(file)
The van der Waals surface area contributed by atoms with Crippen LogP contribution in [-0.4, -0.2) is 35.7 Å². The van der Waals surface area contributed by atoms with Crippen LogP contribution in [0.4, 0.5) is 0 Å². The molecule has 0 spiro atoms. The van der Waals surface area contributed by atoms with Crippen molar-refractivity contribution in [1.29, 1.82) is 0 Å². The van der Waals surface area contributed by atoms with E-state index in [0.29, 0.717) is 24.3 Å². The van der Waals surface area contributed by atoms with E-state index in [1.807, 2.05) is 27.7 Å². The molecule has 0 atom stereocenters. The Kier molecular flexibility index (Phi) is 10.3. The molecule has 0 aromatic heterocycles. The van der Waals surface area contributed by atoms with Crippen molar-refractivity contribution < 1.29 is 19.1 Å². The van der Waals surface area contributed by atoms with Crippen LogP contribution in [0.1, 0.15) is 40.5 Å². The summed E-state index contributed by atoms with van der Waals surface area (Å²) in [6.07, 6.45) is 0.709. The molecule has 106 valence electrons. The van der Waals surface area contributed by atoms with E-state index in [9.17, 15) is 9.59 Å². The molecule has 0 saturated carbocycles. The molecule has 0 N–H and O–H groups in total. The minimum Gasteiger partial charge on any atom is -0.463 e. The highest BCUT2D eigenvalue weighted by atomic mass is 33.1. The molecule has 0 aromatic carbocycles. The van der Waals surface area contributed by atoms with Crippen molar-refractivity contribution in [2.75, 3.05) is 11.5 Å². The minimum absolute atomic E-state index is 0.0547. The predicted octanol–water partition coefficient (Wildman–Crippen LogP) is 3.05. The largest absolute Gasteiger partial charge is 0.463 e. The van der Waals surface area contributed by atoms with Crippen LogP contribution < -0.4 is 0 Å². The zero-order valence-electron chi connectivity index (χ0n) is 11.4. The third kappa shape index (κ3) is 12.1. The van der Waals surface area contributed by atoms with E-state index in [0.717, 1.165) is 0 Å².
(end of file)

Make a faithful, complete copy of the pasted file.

The van der Waals surface area contributed by atoms with Crippen LogP contribution in [-0.4, -0.2) is 35.7 Å². The van der Waals surface area contributed by atoms with Crippen LogP contribution in [0.4, 0.5) is 0 Å². The molecule has 0 spiro atoms. The van der Waals surface area contributed by atoms with Crippen molar-refractivity contribution in [1.29, 1.82) is 0 Å². The van der Waals surface area contributed by atoms with E-state index in [0.29, 0.717) is 24.3 Å². The van der Waals surface area contributed by atoms with E-state index in [1.807, 2.05) is 27.7 Å². The molecule has 0 atom stereocenters. The Kier molecular flexibility index (Phi) is 10.3. The molecule has 0 aromatic heterocycles. The van der Waals surface area contributed by atoms with Crippen molar-refractivity contribution < 1.29 is 19.1 Å². The van der Waals surface area contributed by atoms with Crippen LogP contribution in [0.1, 0.15) is 40.5 Å². The summed E-state index contributed by atoms with van der Waals surface area (Å²) in [6.07, 6.45) is 0.709. The molecule has 106 valence electrons. The van der Waals surface area contributed by atoms with E-state index in [9.17, 15) is 9.59 Å². The molecule has 0 saturated carbocycles. The molecule has 0 N–H and O–H groups in total. The minimum Gasteiger partial charge on any atom is -0.463 e. The highest BCUT2D eigenvalue weighted by atomic mass is 33.1. The molecule has 0 aromatic carbocycles. The van der Waals surface area contributed by atoms with Crippen molar-refractivity contribution in [2.75, 3.05) is 11.5 Å². The minimum absolute atomic E-state index is 0.0547. The predicted octanol–water partition coefficient (Wildman–Crippen LogP) is 3.05. The largest absolute Gasteiger partial charge is 0.463 e. The van der Waals surface area contributed by atoms with Crippen LogP contribution < -0.4 is 0 Å². The zero-order valence-electron chi connectivity index (χ0n) is 11.4. The third kappa shape index (κ3) is 12.1. The van der Waals surface area contributed by atoms with E-state index in [0.717, 1.165) is 0 Å².